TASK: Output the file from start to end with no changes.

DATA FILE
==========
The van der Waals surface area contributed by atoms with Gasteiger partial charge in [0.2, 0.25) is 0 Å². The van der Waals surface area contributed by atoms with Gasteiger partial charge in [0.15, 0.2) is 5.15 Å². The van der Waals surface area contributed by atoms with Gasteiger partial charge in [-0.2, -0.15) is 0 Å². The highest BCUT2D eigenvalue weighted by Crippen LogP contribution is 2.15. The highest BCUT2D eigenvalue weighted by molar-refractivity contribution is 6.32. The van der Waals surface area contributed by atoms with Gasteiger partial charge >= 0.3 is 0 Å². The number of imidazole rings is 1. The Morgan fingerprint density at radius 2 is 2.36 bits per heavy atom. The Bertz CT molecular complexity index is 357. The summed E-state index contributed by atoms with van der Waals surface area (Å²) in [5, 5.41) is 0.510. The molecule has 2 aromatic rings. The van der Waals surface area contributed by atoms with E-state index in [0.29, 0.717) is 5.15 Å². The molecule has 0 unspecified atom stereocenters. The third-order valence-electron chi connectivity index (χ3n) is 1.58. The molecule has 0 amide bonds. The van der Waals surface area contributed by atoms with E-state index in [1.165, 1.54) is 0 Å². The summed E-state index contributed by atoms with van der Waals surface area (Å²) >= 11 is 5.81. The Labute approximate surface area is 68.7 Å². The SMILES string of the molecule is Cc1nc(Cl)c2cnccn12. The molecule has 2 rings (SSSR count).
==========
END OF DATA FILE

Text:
The van der Waals surface area contributed by atoms with Gasteiger partial charge in [0.2, 0.25) is 0 Å². The van der Waals surface area contributed by atoms with Gasteiger partial charge in [0.15, 0.2) is 5.15 Å². The van der Waals surface area contributed by atoms with Gasteiger partial charge in [-0.2, -0.15) is 0 Å². The highest BCUT2D eigenvalue weighted by Crippen LogP contribution is 2.15. The highest BCUT2D eigenvalue weighted by molar-refractivity contribution is 6.32. The van der Waals surface area contributed by atoms with Gasteiger partial charge >= 0.3 is 0 Å². The number of imidazole rings is 1. The Morgan fingerprint density at radius 2 is 2.36 bits per heavy atom. The Bertz CT molecular complexity index is 357. The summed E-state index contributed by atoms with van der Waals surface area (Å²) in [5, 5.41) is 0.510. The molecule has 2 aromatic rings. The van der Waals surface area contributed by atoms with E-state index in [0.29, 0.717) is 5.15 Å². The molecule has 0 unspecified atom stereocenters. The third-order valence-electron chi connectivity index (χ3n) is 1.58. The molecule has 0 amide bonds. The van der Waals surface area contributed by atoms with E-state index in [1.165, 1.54) is 0 Å². The summed E-state index contributed by atoms with van der Waals surface area (Å²) >= 11 is 5.81. The Labute approximate surface area is 68.7 Å². The SMILES string of the molecule is Cc1nc(Cl)c2cnccn12. The molecule has 2 rings (SSSR count).